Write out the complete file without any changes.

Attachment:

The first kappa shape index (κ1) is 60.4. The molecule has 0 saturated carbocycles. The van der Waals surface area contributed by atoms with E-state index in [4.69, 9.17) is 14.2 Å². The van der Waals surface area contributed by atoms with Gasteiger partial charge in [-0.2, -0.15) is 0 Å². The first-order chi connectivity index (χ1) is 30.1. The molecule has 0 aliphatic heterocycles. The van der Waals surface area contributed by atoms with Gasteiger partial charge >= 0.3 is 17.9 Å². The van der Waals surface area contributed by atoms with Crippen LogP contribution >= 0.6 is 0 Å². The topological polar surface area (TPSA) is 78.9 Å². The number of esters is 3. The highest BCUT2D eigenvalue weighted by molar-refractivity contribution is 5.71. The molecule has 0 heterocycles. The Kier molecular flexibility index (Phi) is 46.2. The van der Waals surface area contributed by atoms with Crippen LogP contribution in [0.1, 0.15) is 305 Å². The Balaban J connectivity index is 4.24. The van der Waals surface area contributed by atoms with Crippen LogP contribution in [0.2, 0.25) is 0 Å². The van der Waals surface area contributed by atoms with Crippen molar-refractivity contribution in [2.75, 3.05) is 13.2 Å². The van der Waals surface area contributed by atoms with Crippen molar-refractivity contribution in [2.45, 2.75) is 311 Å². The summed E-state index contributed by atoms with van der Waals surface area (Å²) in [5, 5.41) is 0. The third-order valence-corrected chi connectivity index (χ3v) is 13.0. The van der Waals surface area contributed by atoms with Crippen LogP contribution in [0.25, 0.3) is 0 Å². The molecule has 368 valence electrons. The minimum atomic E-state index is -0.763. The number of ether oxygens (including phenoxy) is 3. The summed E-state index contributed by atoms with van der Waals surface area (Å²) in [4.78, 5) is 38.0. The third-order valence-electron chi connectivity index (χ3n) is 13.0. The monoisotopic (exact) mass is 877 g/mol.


The first kappa shape index (κ1) is 60.4. The molecule has 0 saturated carbocycles. The van der Waals surface area contributed by atoms with E-state index in [4.69, 9.17) is 14.2 Å². The van der Waals surface area contributed by atoms with Gasteiger partial charge in [-0.2, -0.15) is 0 Å². The first-order chi connectivity index (χ1) is 30.1. The molecule has 0 aliphatic heterocycles. The van der Waals surface area contributed by atoms with Gasteiger partial charge >= 0.3 is 17.9 Å². The van der Waals surface area contributed by atoms with Crippen LogP contribution >= 0.6 is 0 Å². The topological polar surface area (TPSA) is 78.9 Å². The number of esters is 3. The highest BCUT2D eigenvalue weighted by molar-refractivity contribution is 5.71. The molecule has 0 heterocycles. The Kier molecular flexibility index (Phi) is 46.2. The van der Waals surface area contributed by atoms with Crippen LogP contribution in [0.1, 0.15) is 305 Å². The Balaban J connectivity index is 4.24. The van der Waals surface area contributed by atoms with Crippen LogP contribution in [0.2, 0.25) is 0 Å². The van der Waals surface area contributed by atoms with Crippen molar-refractivity contribution in [2.75, 3.05) is 13.2 Å². The van der Waals surface area contributed by atoms with Crippen molar-refractivity contribution in [2.45, 2.75) is 311 Å². The summed E-state index contributed by atoms with van der Waals surface area (Å²) in [5, 5.41) is 0. The third-order valence-corrected chi connectivity index (χ3v) is 13.0. The van der Waals surface area contributed by atoms with Crippen LogP contribution in [0.25, 0.3) is 0 Å². The molecule has 368 valence electrons. The minimum atomic E-state index is -0.763. The number of ether oxygens (including phenoxy) is 3. The summed E-state index contributed by atoms with van der Waals surface area (Å²) in [4.78, 5) is 38.0. The third-order valence-electron chi connectivity index (χ3n) is 13.0. The monoisotopic (exact) mass is 877 g/mol.